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It doesn't seem that this exact question has been asked before, so I'll fire away:

Most of us are familiar with the concept of an anti-pattern. However, avoiding implementation of anti-patterns can in principle swing too far the other way and cause problems itself. As an example, "Design by Committee" has a counter-example that I'd call "Design by Maverick" - wherein the design of an important feature is handed off to an individual to do what they think best, with the intention of reviewing their work later and deciding whether it should be finalised or go through another iteration. This takes much longer in practice as the rest of the team are occupied by other things, and can end up with a feature that's useful to nobody, particularly if the Maverick is not themselves an experienced end-user.

Does anyone have any more examples of anti-pattern counter-examples?

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This is an odd use of the word "counter-example". Intuitively, I would have thought a counter-example was the use of a so-called anti-pattern that actually leads to good results. –  Simon Nickerson May 6 '10 at 9:19
    
That's a fair point. The line of reasoning in my head was that an anti-pattern is "Don't do x" but conversely, a counter-example means "But also don't do y in order to avoid x" –  Tom W May 6 '10 at 9:22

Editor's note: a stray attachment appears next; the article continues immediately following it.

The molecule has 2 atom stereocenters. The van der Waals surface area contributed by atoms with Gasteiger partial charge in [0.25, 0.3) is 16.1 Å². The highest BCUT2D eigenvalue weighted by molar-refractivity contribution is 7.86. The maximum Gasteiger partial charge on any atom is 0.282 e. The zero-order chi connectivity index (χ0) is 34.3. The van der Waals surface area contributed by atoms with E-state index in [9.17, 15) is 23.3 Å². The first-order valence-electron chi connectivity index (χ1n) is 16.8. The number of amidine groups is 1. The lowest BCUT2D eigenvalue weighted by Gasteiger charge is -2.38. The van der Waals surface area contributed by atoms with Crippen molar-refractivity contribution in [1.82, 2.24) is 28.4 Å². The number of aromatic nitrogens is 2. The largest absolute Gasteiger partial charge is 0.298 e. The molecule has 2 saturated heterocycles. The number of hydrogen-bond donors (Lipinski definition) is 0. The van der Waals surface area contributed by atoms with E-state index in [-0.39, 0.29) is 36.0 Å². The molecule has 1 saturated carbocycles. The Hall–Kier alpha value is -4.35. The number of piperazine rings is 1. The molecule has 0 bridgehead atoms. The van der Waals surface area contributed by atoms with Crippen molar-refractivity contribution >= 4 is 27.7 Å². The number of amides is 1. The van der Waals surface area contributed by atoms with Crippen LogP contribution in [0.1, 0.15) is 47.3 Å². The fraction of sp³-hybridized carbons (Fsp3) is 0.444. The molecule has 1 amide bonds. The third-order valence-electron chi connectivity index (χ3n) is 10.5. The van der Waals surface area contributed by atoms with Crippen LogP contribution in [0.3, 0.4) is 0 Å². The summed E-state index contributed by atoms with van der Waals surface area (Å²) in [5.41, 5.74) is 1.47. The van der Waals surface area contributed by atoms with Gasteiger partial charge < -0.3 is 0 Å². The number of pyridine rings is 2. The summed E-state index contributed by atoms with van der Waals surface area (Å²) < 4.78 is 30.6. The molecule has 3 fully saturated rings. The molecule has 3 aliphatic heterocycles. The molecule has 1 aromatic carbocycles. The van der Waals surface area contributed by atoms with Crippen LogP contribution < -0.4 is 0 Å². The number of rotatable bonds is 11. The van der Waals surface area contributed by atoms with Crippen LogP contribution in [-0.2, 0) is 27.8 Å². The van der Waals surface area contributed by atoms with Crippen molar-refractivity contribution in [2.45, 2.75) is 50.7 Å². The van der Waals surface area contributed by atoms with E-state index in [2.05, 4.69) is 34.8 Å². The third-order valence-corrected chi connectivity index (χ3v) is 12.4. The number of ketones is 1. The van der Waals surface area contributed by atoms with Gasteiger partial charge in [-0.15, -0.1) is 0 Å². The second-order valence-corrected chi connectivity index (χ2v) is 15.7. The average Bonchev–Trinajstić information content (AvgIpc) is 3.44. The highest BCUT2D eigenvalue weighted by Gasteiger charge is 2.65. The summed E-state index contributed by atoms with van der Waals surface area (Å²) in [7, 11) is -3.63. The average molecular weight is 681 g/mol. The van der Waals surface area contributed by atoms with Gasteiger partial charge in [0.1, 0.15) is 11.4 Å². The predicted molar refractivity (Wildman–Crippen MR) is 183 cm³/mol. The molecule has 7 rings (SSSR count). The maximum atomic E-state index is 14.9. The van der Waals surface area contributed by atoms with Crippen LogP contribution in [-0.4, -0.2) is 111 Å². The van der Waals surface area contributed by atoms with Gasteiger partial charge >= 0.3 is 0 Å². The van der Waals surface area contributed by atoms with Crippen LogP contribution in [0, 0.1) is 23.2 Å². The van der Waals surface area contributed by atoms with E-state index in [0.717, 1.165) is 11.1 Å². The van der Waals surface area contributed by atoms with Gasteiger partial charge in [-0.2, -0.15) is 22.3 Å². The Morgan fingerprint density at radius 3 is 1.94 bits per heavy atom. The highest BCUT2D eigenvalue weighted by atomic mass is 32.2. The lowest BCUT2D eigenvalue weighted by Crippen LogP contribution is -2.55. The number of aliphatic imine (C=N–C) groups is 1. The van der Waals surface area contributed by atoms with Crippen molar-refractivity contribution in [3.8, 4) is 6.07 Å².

I think that your "Design by Maverick" is simply another anti-pattern. It isn't the direct opposite or counter-example of "Design by Committee". –  M.A. Hanin May 6 '10 at 9:24
    
I suppose that's why my decision to call it an example - it's an anti-pattern that can readily come about from overzealously avoiding the first anti-pattern. It doesn't mean that it's exclusive to that behaviour, by any means. I'd intended the discussion to highlight these problems - particularly if the likely result is one that doesn't have a familiar "anti-pattern name" –  Tom W May 6 '10 at 9:32
    
This should be a community wiki, as there is no single answer to your question. –  Jens May 6 '10 at 9:34
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I see the problem in anti-patterns themselves. It is easy to point out wrong solutions, but it is harder to come up with good ones. Almost always the quality of solution depends on the context, so sometime even anti-pattern when implemented good can be used more than other solutions. So the space for solutions or patterns in general is quite inexhaustable and we have to decide which ones should be looked at. Wrong solutions or good soltions? I guess looking at bad solutions and knowing that they are bad is not as useful as looking at the good ones, because out of good ones (regular patterns) you can get also good principles which were used when comming up with that solution (as with OO design principles in GoF design patterns book). As to your exact example, I heard somewhere about "Benevolent Dictator" and some sort of democracy (with own name) which was adjusted by adding more votes to certain people depending on different priorities of the project.

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